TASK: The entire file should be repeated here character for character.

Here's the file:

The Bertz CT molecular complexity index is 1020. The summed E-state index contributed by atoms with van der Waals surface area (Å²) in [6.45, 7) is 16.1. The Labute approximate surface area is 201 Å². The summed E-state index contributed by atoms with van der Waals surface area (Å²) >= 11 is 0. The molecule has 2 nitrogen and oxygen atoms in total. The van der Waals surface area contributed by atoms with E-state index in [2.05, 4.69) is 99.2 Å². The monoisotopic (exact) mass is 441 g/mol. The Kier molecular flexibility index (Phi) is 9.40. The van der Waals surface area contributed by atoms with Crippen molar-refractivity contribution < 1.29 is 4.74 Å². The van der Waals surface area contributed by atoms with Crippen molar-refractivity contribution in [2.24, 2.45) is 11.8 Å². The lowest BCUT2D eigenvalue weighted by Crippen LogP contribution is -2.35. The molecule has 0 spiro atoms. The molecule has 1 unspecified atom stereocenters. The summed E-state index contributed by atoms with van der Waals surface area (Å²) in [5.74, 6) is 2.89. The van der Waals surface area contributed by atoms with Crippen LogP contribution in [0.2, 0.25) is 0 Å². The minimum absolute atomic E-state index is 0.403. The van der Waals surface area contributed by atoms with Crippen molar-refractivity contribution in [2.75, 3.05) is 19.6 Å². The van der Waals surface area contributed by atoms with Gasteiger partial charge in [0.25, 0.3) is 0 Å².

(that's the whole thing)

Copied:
The Bertz CT molecular complexity index is 1020. The summed E-state index contributed by atoms with van der Waals surface area (Å²) in [6.45, 7) is 16.1. The Labute approximate surface area is 201 Å². The summed E-state index contributed by atoms with van der Waals surface area (Å²) >= 11 is 0. The molecule has 2 nitrogen and oxygen atoms in total. The van der Waals surface area contributed by atoms with E-state index in [2.05, 4.69) is 99.2 Å². The monoisotopic (exact) mass is 441 g/mol. The Kier molecular flexibility index (Phi) is 9.40. The van der Waals surface area contributed by atoms with Crippen molar-refractivity contribution < 1.29 is 4.74 Å². The van der Waals surface area contributed by atoms with Crippen molar-refractivity contribution in [2.24, 2.45) is 11.8 Å². The lowest BCUT2D eigenvalue weighted by Crippen LogP contribution is -2.35. The molecule has 0 spiro atoms. The molecule has 1 unspecified atom stereocenters. The summed E-state index contributed by atoms with van der Waals surface area (Å²) in [5.74, 6) is 2.89. The van der Waals surface area contributed by atoms with Crippen LogP contribution in [0.2, 0.25) is 0 Å². The minimum absolute atomic E-state index is 0.403. The van der Waals surface area contributed by atoms with Crippen molar-refractivity contribution in [2.75, 3.05) is 19.6 Å². The van der Waals surface area contributed by atoms with Gasteiger partial charge in [0.25, 0.3) is 0 Å².